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Re: Implementing atomic load as compare-and-swap for read-only memory
- From: Florian Weimer <fweimer at redhat dot com>
- To: Torvald Riegel <triegel at redhat dot com>, Jakub Jelinek <jakub at redhat dot com>
- Cc: Kyrill Tkachov <kyrylo dot tkachov at foss dot arm dot com>, gcc at gcc dot gnu dot org, Richard Henderson <rth at redhat dot com>
- Date: Mon, 6 Jun 2016 12:48:07 +0200
- Subject: Re: Implementing atomic load as compare-and-swap for read-only memory
- Authentication-results: sourceware.org; auth=none
- References: <57514F17 dot 2090007 at foss dot arm dot com> <20160603100300 dot GE7387 at tucnak dot redhat dot com> <1464956769 dot 17104 dot 295 dot camel at localhost dot localdomain>
On 06/03/2016 02:26 PM, Torvald Riegel wrote:
On Fri, 2016-06-03 at 12:03 +0200, Jakub Jelinek wrote:
I guess it is a tough decision. If you don't have HW instruction to read
say double word aligned integer atomically, if you don't implement atomic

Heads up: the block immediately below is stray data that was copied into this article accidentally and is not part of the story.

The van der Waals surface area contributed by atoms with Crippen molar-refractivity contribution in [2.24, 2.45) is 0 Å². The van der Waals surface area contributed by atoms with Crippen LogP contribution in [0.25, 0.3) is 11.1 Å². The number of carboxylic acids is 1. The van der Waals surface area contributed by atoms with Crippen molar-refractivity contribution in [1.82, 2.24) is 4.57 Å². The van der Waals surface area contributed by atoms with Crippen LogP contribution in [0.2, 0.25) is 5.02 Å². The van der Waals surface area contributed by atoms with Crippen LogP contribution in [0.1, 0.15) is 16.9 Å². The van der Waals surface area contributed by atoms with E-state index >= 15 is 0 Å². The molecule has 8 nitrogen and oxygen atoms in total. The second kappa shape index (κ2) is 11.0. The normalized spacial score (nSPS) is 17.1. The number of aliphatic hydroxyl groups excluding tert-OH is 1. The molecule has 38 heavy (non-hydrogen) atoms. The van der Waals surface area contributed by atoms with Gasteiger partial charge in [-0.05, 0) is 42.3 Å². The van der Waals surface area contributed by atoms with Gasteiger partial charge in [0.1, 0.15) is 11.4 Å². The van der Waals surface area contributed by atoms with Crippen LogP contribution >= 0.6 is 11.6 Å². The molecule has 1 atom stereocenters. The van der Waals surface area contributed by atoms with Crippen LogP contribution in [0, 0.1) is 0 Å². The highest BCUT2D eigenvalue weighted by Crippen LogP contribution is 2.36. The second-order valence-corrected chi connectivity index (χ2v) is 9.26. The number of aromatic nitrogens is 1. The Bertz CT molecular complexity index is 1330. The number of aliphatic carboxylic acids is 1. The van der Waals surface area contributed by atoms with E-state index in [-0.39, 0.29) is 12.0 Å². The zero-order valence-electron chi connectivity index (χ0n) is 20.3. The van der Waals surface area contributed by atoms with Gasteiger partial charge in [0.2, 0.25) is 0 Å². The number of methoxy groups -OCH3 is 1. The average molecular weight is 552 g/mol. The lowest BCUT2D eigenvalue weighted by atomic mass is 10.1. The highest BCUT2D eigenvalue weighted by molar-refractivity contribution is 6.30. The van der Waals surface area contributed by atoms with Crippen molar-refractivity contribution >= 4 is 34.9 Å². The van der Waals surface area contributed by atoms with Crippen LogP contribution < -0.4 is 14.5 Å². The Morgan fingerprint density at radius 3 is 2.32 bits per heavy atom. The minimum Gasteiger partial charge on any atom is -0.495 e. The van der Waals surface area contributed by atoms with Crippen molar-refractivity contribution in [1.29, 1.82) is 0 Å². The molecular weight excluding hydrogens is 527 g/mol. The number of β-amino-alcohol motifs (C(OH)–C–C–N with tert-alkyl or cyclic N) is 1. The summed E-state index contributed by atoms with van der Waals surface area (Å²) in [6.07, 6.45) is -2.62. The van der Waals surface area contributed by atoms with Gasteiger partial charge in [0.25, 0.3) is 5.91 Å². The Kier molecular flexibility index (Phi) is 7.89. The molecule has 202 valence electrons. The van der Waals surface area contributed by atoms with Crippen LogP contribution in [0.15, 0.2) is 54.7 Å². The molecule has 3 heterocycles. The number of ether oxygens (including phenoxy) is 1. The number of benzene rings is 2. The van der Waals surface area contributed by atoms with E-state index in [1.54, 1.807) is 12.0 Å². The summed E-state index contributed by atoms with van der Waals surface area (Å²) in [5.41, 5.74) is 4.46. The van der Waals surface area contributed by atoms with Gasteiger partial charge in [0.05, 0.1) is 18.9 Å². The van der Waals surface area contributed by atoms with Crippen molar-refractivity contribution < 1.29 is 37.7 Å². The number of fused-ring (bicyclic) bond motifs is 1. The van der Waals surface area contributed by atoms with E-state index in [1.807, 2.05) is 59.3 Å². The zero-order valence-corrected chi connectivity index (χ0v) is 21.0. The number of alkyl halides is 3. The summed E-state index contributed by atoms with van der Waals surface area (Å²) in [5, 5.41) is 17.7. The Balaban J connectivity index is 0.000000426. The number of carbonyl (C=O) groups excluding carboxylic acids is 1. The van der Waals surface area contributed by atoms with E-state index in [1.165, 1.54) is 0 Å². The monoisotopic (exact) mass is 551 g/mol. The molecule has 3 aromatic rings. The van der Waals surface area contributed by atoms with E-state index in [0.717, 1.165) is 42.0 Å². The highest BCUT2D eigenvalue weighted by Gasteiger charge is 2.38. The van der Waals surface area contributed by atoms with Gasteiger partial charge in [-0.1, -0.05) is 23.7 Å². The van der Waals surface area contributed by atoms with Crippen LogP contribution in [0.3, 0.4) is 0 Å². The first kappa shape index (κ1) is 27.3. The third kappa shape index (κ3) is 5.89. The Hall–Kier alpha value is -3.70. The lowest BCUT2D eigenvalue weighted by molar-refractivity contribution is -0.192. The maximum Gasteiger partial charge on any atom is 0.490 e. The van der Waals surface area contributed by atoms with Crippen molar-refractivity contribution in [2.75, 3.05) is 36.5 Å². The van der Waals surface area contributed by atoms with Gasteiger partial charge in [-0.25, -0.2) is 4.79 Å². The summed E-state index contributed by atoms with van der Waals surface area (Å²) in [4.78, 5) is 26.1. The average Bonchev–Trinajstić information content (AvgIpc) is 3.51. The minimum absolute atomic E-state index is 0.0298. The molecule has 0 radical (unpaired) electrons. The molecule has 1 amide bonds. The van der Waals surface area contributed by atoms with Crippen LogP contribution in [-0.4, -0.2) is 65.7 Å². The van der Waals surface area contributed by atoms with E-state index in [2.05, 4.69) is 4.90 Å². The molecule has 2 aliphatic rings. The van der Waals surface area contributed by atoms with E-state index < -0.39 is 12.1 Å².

load on it through compare and swap (which indeed won't work with read-only
memory), then you probably need to fall back to locks in libatomic.
And that would be fine, IMO. If you can't even load atomically, doing
something useful with this type will be hard except in special cases.
It's possible to do this (in an ABI-compatible fashion even) with kernel
support. I doubt it makes sense to try to fix this with lock fallback
(which breaks in so many unexpected ways).
Also, doing a CAS (compare-and-swap) and thus potentially bringing in
the cache line in exclusive mode can be a lot more costly than what
users might expect from a load. A short critical section might not be
The performance problem is difficult to address, of course. Kernel
emulation likely isn't cheap at all.